Restoration goes a looonnggg way! Woodland
An important habitat for bushbird species
Hear all about it!
Rottnest’s Woodland habitat is a key habitat for 43 species of bushbird and is made up of two types of tree. These are the Rottnest Island Pine and the Rottnest Island Tea Tree. These species are native to the Island and used to cover over half of its landmass.
Clearing for farm land and firewood done by early European settlers, along with controlled fire damage, reduced the size of Rottnest’s Woodland Community. The remaining trees cover only 4% of the Island and survive in scattered, small groups known as ‘stands’.
Since 1963, the Rottnest Island Authority has been undertaking woodland restoration to preserve this Threatened Ecological Community and the animals and birds it supports.
Woodland restoration activities include seed collection, propagation (plant reproduction), planting and weed control. Since 1995, only the two native island tree species have been planted.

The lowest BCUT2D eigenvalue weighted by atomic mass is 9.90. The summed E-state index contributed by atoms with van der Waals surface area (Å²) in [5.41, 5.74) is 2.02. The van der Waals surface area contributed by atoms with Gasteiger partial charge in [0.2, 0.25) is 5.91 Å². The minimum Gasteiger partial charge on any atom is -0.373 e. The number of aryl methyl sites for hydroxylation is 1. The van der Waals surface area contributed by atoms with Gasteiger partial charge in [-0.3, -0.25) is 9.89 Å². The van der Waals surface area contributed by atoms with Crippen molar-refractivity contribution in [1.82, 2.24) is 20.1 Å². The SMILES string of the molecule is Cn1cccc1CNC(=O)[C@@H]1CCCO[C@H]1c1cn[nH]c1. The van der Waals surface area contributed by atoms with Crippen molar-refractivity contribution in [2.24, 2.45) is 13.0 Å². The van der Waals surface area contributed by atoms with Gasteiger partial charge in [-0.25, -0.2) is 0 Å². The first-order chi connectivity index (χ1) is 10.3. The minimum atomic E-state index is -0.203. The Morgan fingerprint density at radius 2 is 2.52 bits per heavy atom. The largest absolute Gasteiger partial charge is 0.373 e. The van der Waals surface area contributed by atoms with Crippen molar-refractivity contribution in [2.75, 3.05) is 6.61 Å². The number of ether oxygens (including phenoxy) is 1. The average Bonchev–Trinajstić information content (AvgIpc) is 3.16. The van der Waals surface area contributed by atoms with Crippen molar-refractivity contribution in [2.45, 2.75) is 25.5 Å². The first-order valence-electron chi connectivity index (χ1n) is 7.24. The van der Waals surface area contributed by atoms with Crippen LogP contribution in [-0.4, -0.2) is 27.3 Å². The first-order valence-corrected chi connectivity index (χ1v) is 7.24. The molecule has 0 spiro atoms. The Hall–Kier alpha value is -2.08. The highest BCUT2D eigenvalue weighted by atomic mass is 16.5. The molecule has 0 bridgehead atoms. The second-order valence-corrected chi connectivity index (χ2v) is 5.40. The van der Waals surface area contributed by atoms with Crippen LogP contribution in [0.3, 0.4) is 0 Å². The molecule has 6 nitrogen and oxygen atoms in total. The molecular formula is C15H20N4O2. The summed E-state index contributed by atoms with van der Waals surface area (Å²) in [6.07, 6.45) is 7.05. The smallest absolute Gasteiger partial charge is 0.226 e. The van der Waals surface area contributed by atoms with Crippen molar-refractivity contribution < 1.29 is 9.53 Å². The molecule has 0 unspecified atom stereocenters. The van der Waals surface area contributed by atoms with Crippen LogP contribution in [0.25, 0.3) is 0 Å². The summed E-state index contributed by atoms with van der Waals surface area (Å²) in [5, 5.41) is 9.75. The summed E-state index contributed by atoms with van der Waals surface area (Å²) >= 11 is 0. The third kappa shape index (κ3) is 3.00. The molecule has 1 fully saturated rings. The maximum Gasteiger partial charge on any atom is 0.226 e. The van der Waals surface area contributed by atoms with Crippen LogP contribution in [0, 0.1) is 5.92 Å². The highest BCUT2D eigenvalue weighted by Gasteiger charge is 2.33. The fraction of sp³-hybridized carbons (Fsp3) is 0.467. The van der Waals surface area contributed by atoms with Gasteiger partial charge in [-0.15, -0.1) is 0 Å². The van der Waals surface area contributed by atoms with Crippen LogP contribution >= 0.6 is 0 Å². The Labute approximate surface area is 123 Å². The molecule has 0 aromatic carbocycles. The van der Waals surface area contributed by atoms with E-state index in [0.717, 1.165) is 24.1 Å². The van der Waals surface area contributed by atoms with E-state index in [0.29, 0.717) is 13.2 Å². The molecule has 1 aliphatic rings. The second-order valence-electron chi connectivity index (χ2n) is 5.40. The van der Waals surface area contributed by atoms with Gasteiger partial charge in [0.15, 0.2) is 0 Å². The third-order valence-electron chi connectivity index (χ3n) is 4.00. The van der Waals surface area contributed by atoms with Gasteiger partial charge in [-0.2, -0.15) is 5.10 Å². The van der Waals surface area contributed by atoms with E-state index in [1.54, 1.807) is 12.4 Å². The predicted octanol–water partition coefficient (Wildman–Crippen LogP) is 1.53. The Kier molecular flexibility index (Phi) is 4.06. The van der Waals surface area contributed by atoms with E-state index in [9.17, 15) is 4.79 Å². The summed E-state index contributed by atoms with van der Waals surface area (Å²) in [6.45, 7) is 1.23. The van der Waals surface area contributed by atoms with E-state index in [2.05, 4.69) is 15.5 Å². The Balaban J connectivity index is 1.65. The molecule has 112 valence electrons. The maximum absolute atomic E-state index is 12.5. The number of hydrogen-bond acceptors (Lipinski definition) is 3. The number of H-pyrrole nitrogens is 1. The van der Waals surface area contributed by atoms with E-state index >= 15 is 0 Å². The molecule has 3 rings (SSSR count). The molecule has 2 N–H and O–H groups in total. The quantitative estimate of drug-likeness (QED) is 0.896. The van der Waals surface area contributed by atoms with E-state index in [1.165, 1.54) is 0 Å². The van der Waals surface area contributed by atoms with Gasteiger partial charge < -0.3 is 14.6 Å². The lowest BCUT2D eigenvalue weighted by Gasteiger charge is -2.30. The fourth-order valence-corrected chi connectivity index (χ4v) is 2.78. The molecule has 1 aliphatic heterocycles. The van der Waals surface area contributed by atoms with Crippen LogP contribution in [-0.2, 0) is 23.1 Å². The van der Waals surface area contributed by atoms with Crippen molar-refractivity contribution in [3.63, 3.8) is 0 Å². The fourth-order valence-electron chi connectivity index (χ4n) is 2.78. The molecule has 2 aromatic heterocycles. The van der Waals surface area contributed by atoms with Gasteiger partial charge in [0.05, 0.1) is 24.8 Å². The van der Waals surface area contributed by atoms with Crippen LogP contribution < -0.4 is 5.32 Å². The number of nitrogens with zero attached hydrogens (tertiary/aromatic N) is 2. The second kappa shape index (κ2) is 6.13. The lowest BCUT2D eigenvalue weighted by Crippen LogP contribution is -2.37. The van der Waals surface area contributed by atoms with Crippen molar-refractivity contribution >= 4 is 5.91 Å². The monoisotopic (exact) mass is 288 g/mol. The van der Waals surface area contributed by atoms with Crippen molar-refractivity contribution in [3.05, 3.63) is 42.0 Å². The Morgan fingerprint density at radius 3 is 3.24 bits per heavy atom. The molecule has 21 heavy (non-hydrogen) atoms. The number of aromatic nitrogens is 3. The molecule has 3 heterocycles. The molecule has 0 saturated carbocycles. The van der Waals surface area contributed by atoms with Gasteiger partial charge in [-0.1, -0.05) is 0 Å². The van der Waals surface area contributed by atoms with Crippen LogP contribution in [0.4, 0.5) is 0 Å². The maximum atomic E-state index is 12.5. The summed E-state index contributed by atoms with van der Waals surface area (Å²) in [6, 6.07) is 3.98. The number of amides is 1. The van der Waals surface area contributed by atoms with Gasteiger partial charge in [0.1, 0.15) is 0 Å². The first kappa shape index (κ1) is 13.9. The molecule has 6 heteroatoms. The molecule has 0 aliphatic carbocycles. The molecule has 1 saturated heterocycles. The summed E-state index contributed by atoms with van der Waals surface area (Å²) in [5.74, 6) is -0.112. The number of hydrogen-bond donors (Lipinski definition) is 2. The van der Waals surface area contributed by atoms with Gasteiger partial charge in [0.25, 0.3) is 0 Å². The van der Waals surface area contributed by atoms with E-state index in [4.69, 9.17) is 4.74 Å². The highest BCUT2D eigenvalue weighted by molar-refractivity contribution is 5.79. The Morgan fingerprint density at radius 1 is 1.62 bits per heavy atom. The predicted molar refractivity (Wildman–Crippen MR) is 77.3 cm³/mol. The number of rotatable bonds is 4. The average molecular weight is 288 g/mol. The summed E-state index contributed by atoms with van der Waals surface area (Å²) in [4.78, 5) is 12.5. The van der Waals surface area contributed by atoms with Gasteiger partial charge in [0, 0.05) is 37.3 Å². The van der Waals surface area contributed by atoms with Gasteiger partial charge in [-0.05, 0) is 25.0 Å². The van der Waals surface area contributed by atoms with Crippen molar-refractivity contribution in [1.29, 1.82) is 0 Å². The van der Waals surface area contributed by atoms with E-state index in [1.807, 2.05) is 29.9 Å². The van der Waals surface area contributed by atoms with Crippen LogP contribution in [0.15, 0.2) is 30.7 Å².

On your visit to the Island, you will see the woodland restoration underway in some fenced areas where young trees are growing.
Conservation StatusListed as a ‘Vulnerable’ Threatened Ecological Community under The Wildlife Conservation Act 1950.
- Extinct in Wild
- Critically Endangered
- Near Threatened
- Least Concerned
Restoring Rottnest's Woodland habitat
Do use water wisely on the island
Do keep to marked paths
Do dispose of your litter correctly
Hey there! Did you know...
The gentle little Quokka can actually be a threat to the Woodland Community. Quokkas like to eat seedlings. When they eat too many, there are no new trees to replace the old trees when they die. Around the Island you will see lots of green guards. These guards reduce this problem of over-grazing by protecting the seedlings and young trees from hungry Quokkas.
Got a suggestion?
We're always open to feedback on how we can improve Rottnest Island for our visitors and wildlife!